The rising costs of tuition, housing, food and other expenses for higher education directly affect students in the state of California.
Tony Thurmond, candidate for California state superintendent of public instruction, hosted a town hall meeting on the topic of college affordability at UC San Diego on Oct. 4.
“It’s hard enough to get a higher education and to pay cost (of) tuition,” Thurmond said. “There (are) many students that have been homeless at some point.”
Seven panelists represented student government leaders, committee chairs and basic needs leaders at the University of California, California State University and community college levels.
“There’s a lot more that goes into being a student than just tuition,” said Michael Wiafe, a San Diego State University student government leader. “There (are) the classes you take, the food you need to eat and the places you live in.”
Financial insecurity is a nationwide issue for all students of higher education.
“Fifty percent of students at UC worry about financial insecurity,” said Laurie Owen, assistant vice chancellor of research at UCSD.
Said Alejandro Lomeli, California Student Aid Commission representative: “We’ve heard qualitative data that personalizes the college experience, but there (are) a lot of decision-makers across the state that are reluctant to provide policy changes without any (quantitative) data to back them up.”
Lomeli said that the student aid commission board plans to survey students on the total cost of attending school. The survey would include items like tuition, housing, transportation, clothing, food along with whatever is needed to get an education.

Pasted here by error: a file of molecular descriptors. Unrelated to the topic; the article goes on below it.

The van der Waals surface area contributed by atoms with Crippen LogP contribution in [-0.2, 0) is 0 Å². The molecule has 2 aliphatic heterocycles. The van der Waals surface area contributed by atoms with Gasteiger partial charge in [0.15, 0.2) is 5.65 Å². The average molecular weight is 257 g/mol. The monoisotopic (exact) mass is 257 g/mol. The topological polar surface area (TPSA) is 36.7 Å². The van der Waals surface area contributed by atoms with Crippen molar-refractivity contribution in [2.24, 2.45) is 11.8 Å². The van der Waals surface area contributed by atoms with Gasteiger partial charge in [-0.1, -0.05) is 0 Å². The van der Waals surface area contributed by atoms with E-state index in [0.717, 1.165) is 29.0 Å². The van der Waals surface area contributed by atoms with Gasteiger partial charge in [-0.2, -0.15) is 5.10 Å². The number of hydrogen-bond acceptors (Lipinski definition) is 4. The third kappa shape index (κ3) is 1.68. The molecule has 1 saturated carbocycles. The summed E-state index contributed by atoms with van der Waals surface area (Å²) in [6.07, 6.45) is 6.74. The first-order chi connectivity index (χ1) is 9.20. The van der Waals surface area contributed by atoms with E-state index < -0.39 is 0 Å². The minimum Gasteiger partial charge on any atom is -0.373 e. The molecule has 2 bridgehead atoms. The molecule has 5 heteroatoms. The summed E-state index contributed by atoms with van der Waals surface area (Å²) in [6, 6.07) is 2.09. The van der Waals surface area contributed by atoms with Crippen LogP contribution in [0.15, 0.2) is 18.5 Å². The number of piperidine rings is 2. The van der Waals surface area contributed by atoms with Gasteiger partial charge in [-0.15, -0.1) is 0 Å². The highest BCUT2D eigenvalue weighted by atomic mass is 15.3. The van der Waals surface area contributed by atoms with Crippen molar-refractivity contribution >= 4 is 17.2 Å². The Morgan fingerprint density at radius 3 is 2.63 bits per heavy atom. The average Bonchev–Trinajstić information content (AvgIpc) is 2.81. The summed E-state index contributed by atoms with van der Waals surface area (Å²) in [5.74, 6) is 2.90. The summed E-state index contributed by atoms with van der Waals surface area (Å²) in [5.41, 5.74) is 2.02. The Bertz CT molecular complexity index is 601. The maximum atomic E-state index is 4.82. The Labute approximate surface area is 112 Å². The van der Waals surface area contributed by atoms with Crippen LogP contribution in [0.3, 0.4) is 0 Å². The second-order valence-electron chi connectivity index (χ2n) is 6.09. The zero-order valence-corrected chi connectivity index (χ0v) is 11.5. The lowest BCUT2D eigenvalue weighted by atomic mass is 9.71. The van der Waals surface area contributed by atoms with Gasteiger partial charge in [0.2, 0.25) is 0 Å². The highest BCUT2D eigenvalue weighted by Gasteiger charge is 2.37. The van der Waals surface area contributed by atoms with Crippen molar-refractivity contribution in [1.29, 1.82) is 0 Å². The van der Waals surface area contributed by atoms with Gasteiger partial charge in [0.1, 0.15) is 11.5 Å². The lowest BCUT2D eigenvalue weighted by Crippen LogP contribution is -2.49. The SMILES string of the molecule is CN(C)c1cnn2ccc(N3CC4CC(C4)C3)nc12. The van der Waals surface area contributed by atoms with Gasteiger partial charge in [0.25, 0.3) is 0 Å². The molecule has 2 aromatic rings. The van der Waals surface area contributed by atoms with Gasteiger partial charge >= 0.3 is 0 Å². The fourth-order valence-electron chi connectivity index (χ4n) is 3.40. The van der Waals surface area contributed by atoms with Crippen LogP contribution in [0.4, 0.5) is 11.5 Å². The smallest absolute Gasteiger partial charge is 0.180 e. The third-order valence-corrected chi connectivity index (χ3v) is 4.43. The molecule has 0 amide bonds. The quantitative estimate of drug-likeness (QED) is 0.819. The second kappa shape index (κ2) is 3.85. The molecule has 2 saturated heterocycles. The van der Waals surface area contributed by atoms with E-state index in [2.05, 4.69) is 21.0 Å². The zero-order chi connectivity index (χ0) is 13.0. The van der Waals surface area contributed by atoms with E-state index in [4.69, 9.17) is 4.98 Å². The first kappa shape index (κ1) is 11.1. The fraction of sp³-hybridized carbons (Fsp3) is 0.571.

Many universities across the state are impacted. For example, SDSU is an impacted school. The university had approximately 90,000 students apply in 2017, and only approx. 34,000 were accepted.
When students can’t afford to attend, or they aren’t accepted, their options are limited. Community colleges help to provide students with a resource to receive a higher education, but most only offer two-year programs.
Some community college districts across the state are now offering affordable baccalaureate programs that are not offered at a UC or CSU level.
“I think we need more programs like this in the state,” said Patty Mahaffey, UCSD basic needs committee chair. “I feel sometimes we lose students going into a higher education field from high school, but they can be captured in some of these programs.”
The San Diego Community College District currently offers a bachelor’s degree program in health information management at San Diego Mesa College.
“If a single student struggles, is sleeping in their car, or without a meal then we absolutely have to do more to help,” Thurmond said.
City College offers programs that aid students seeking mental health counseling, food, housing and financial insecurity.